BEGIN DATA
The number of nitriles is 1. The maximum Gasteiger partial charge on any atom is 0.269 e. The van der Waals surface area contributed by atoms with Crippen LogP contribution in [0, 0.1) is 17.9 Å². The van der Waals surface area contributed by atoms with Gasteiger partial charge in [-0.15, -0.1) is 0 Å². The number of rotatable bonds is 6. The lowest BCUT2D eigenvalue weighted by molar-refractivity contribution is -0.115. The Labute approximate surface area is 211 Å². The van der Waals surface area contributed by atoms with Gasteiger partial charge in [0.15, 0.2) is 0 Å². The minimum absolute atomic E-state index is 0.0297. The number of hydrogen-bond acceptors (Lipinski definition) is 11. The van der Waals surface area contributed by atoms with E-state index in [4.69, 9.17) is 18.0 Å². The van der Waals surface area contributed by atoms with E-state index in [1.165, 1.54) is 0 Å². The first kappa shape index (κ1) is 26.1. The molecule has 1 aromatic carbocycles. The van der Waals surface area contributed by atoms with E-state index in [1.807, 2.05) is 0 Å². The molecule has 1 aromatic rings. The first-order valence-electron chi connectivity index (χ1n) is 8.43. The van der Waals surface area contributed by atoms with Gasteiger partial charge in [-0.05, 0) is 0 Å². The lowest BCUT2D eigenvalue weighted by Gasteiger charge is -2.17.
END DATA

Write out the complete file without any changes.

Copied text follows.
The number of nitriles is 1. The maximum Gasteiger partial charge on any atom is 0.269 e. The van der Waals surface area contributed by atoms with Crippen LogP contribution in [0, 0.1) is 17.9 Å². The van der Waals surface area contributed by atoms with Gasteiger partial charge in [-0.15, -0.1) is 0 Å². The number of rotatable bonds is 6. The lowest BCUT2D eigenvalue weighted by molar-refractivity contribution is -0.115. The Labute approximate surface area is 211 Å². The van der Waals surface area contributed by atoms with Gasteiger partial charge in [0.15, 0.2) is 0 Å². The minimum absolute atomic E-state index is 0.0297. The number of hydrogen-bond acceptors (Lipinski definition) is 11. The van der Waals surface area contributed by atoms with E-state index in [4.69, 9.17) is 18.0 Å². The van der Waals surface area contributed by atoms with E-state index in [1.165, 1.54) is 0 Å². The first kappa shape index (κ1) is 26.1. The molecule has 1 aromatic carbocycles. The van der Waals surface area contributed by atoms with E-state index in [1.807, 2.05) is 0 Å². The molecule has 1 aromatic rings. The first-order valence-electron chi connectivity index (χ1n) is 8.43. The van der Waals surface area contributed by atoms with Gasteiger partial charge in [-0.05, 0) is 0 Å². The lowest BCUT2D eigenvalue weighted by Gasteiger charge is -2.17.